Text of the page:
Rarely a truer word. The decision to IPO your business is a very significant decision. In recent years buyers (investors) and sellers (law firm partners) have been getting used to each other. Flotation of law firms have started to happen. Remarkable to think that only 9 years ago the SRA created the ABS structure to implement the Legal Services Act 2000 and allow non-lawyers to own law firms.

So a handful have floated, but why not more? A good question and if only I knew the answer! But seriously, some thoughts do spring to mind.

Law is a people business. Yes technology is a vital tool, but clients still buy people and expertise first. Valuing people is a challenge. A challenge, because unlike computers and AI people can get up and walk out. So what multiple of their performance can you lock into a share price valuation? With what certainty? Then there’s averaging of course. The average performance across a population helps to create a metric for a share price. That average performance can be assured with stakeholder participation or employee ownership. We have seen that work very well in people businesses like St James’s Place.

The partnership / capital account model is a challenging one for investors. There’s a view that the markets represent the opportunity to find a new source of capital in entities with limited real profit margins. A new source is needed for these entities. This is because we have seen 20 years of industry news headlines that law firm associates are cooling on the idea of buying equity in firms with Partner Loans from banks. That means the capital cycle of firms becomes challenging. Retirement becomes a challenge if there’s no new money coming in to replace the money needing to go out! In some cases retiring Partners can expect it to take up to 10 years to have their capital (loan) returned to them.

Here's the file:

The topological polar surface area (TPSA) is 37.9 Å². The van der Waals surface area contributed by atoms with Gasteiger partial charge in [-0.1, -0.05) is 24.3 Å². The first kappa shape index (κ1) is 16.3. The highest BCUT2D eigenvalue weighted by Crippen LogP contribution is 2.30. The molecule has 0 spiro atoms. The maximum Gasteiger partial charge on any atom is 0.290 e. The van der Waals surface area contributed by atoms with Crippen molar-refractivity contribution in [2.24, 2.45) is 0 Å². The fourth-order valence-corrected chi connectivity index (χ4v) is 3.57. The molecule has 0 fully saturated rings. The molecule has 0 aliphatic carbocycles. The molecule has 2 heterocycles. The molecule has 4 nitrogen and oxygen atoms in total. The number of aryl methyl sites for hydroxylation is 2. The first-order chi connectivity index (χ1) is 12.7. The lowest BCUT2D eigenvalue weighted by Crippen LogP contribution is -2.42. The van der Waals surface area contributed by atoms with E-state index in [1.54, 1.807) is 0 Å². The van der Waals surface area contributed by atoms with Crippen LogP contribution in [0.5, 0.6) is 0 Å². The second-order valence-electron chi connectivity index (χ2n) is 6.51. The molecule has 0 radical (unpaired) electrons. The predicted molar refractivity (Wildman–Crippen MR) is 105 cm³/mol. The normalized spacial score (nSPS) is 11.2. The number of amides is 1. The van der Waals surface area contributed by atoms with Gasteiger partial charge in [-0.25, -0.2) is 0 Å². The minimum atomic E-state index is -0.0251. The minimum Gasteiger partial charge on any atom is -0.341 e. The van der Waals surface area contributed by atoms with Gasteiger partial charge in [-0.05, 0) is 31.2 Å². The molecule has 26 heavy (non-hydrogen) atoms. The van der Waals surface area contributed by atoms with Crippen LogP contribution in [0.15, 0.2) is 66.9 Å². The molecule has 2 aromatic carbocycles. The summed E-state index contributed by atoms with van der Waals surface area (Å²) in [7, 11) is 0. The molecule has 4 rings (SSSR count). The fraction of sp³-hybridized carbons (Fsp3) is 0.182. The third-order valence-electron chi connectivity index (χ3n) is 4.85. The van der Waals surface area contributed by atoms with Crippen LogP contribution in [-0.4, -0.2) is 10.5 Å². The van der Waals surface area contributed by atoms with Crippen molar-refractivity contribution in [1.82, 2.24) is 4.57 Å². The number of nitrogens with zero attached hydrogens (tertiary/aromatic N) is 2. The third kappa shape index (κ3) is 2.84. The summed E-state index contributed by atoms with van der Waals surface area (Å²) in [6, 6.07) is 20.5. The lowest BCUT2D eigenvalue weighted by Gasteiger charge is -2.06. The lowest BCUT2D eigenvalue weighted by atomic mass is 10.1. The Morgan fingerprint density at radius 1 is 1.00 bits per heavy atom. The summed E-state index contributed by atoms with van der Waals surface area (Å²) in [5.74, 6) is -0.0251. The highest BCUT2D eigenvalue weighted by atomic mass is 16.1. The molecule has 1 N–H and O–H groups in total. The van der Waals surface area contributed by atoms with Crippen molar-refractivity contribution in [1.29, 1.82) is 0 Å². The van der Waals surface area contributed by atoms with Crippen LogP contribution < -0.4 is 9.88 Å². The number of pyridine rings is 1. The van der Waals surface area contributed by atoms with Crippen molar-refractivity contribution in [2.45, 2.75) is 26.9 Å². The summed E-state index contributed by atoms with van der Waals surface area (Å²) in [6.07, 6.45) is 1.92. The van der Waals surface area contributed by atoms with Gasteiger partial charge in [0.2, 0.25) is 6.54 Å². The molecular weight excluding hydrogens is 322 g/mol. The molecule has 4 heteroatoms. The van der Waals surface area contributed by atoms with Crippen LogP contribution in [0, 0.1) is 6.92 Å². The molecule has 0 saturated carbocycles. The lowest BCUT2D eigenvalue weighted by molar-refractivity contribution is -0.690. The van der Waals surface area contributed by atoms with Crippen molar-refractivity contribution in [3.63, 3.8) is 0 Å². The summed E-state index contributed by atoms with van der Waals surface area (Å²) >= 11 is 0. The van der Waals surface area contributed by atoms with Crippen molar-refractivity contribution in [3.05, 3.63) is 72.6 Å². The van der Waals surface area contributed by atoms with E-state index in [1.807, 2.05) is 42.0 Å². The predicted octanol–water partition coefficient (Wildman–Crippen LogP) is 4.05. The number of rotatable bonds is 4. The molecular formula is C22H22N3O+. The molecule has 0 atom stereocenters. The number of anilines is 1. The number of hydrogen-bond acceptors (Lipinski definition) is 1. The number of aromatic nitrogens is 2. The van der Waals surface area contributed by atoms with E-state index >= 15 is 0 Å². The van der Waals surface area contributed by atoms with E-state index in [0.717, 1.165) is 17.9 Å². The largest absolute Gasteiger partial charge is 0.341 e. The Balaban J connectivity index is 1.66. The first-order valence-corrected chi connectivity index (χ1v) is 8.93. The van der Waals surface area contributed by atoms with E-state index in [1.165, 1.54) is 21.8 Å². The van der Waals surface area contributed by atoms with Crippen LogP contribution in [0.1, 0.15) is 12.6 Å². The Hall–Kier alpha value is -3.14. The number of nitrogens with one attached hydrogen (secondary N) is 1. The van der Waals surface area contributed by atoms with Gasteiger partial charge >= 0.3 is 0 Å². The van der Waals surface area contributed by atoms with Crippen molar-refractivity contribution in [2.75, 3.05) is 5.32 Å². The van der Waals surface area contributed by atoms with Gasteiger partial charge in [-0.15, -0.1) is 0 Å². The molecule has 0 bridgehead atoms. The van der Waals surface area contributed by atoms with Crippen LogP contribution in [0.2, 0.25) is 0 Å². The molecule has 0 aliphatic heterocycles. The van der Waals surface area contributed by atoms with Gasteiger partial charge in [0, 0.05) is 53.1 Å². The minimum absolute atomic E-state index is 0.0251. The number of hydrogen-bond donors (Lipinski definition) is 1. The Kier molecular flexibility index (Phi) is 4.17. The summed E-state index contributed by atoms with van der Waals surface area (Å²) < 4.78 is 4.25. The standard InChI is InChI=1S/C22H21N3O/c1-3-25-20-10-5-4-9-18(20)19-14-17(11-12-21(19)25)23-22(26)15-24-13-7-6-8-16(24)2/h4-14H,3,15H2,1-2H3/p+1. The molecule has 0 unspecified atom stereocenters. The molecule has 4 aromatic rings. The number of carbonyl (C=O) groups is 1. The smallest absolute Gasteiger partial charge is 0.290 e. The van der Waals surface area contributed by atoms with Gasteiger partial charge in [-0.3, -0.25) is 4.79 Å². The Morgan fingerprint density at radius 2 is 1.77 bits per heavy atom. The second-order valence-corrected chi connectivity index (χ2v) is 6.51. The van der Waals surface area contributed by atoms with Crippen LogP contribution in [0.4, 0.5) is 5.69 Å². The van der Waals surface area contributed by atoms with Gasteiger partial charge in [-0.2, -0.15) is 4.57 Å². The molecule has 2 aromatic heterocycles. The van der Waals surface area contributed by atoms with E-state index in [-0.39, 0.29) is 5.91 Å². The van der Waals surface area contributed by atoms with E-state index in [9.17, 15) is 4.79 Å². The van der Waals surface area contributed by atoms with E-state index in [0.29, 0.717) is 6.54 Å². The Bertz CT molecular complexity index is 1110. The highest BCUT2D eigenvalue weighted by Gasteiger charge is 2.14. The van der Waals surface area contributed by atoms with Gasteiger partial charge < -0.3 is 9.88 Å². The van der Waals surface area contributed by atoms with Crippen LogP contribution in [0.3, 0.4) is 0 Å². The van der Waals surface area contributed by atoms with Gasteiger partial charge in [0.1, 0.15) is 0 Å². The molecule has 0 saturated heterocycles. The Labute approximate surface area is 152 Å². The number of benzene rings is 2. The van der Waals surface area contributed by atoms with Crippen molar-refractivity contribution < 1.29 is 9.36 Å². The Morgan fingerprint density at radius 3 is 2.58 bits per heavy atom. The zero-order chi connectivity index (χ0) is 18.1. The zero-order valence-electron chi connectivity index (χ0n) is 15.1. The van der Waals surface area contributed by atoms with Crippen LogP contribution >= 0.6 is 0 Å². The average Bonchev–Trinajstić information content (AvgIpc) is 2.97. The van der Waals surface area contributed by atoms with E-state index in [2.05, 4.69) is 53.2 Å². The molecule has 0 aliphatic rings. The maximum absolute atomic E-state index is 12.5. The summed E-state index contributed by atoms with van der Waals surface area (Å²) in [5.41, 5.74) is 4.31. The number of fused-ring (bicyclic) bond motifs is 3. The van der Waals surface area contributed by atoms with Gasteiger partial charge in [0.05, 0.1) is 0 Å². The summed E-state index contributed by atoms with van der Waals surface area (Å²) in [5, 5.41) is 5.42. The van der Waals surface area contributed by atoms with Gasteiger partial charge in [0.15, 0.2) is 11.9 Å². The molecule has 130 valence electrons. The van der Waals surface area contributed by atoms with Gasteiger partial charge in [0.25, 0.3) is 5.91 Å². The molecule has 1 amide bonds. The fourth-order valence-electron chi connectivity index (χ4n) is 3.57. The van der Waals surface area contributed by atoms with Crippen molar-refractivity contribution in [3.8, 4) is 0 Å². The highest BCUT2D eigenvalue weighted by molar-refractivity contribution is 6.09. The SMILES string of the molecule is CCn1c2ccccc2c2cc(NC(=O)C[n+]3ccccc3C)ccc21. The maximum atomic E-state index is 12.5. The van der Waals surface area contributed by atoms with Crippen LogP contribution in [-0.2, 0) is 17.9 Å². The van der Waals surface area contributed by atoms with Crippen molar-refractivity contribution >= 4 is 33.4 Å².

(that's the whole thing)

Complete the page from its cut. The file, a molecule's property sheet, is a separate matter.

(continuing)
One can see how just these two topics present challenges for potential investors assessing traditional practices. In my view there are areas that bear scrutiny. Practices with predictable revenues and profits margins. These tend to be based on volume legal services with high technology adoption. There are also the new breed of platform businesses. These remove the historical structures of the partnership/capital/liability model and replace them with the opportunity to achieve averaging across communities of lawyers. These closely mimic the approach of St James’s Place in the financial services arena. The best of them will appreciate that platforms flourish with loyal and committed users - their lawyers. Mechanisms to achieve these aims ought to make the markets a better place for lawyers and a more appetising prospect for investors.